WHERE IT ALL BEGAN......

LONG AGO, WHEN DINOSAURS AND ALMA COGAN STILL ROAMED THE LAND, THREE LADS FROM LICHFIELD, A SMALL PEACEFUL CITY IN THE HEART OF THE ENGLISH MIDLANDS, HEARD AN ELMORE JAMES RECORD.......

 

THE LEVI SET BLUES GROUP

THE LEVI SET CONSISTED OF IAN CHARLES (DRUMS), HIS BROTHER JOHN (BASS) AND A YOUNG LAD CALLED JEREMY SPENCER ON LEAD GUITAR, HARMONICA AND PIANO. THEY PLAYED UPBEAT CHICAGO BLUES, AND JEREMY SOON MASTERED THE THRILLING SLIDE RUNS OF ELMORE JAMES TO PERFECTION

 

ALTHOUGH I WAS OFFICIALLY MANAGER, IT WAS A FRIEND, PHIL SMITH, WHO WROTE A LETTER TO MIKE VERNON AT DECCA EARLY IN 1967. AMAZINGLY WE GOT A POSITIVE REPLY, AND A LETTER FROM MIKE VERNONS OFFICE

 

 

AS OUR BOOKINGS BETWEEN FEBRUARY 20th AND 28th 1967 WERE APPROXIMATELY NIL, WE QUICKLY ARRANGED AN AUDITION IN THE WORKING MENS CLUBROOM IN THE TINY VILLAGE OF WALL, NEAR LICHFIELD IN STAFFORDSHIRE, WHERE MY PARENTS KEPT THE LOCAL PUB. MIKE VERNON WAS INSTANTLY IMPRESSED BY JEREMY, AND WITHIN A DAY OR TWO WE WERE ASKED TO PLAY IN THE INTERVAL AT A CLUB IN BIRMINGHAM CALLED 'LE METRO', UNDERNEATH THE ARCHES OF SNOW HILL RAILWAY STATION, THIS WAS TO BE ONE OF THE LAST GIGS THAT PETER GREEN PLAYED WITH JOHN MAYALLS BLUESBREAKERS, AS HE WAS IN THE FINAL STAGES OF SETTING UP HIS NEW BAND.

 

 

 

 

 

 

WE DID A COUPLE OF NUMBERS IN THE INTERVAL, THE SECOND OF THEM WITH PETER GREEN SITTING IN ON HARMONICA. HE THEN WENT INTO A HUDDLE WITH JEREMY AND MICK FLEETWOOD, AND THAT WAS THE END OF THE LEVI SET!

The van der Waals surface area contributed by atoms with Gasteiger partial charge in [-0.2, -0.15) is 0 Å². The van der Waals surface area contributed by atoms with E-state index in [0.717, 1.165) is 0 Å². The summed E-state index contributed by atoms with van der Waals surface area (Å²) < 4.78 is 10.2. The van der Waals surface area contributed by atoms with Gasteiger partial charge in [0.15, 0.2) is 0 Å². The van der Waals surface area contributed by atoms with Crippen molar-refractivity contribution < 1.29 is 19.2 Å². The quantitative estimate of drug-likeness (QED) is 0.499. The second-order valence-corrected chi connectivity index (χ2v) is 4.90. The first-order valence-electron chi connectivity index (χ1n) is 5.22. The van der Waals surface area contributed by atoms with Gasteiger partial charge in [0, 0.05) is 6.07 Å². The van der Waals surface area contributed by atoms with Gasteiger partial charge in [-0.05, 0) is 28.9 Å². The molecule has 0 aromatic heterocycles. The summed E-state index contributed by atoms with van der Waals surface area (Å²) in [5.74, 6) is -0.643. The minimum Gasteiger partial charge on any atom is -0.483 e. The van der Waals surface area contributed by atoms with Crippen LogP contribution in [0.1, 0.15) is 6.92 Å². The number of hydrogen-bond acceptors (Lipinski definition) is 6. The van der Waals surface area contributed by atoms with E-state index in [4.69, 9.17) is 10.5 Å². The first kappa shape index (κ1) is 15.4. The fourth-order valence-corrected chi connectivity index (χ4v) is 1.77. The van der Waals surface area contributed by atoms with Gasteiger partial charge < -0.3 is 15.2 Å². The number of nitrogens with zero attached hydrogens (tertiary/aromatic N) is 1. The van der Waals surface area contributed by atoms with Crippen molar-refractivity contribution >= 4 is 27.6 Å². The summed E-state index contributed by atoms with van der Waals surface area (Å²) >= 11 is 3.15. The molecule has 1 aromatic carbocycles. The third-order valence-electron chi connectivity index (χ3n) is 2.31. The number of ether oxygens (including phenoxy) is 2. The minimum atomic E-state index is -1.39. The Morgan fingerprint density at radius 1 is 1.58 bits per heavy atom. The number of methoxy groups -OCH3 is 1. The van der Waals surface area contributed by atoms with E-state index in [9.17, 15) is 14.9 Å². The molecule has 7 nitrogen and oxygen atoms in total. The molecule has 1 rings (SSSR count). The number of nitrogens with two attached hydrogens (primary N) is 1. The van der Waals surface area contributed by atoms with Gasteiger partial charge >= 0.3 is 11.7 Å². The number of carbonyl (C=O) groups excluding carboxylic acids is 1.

This is how Jeremy remembers it in his online blog....

 

In early spring of 1967, the Levi Set, consisting of John Charles on bass, his brother Ian on drums and myself on guitar, received a surprise announcement from a friend, Phil Smith that we were to be auditioned by none other than Mike Vernon.

At that time, Mike Vernon’s name was to the blues enthusiasts synonymous with the great recording producers of Stateside blues. His name appeared on most Decca records of British blues, the most predominant being John Mayall who was having chart successes with his Bluesbreakers and Hard Road albums, featuring Eric Clapton ad Peter Green respectively.

Unbeknownst to me, Phil had written in answer to an advertisement in Britain’s Melody Maker, a weekly music paper, which said that Mike Vernon was to be scouting the British Isles for blues talent and to contact him if anyone is interested or knew of a band or musicians who would fit the bill. Phil told him about this little fellow in Lichfield who played and sang like Elmore James. Mike replied that he would travel up to hear him, so for us to reserve a time and place for an audition.

 

 

I think it had to have happened this way, as I never would have answered the ad myself, and if Phil had told me beforetime that he was going to, I would have been reluctant.  Mike traveled up to Wall, a tiny village outside of Lichfield where we had set up in its local hall. We did a thirty-minute set, and Mike was impressed and enthusiastic. He returned a couple of weeks later with a tape recorder to get some of our stuff down. He later arranged a session at Decca records for us to record about four tracks, two of which, ‘Look Down at my Woman’ and ‘Who’s Knocking?’ appeared on Immediate label’s ‘Blues Anytime #1’ album. They were released under my name, as they featured me singing and accompanying myself on piano without other musicians. I remember that as a band, we also recorded ‘The Sky is Crying’ and ‘Travelling Riverside Blues’. I would be curious to hear those tracks someday!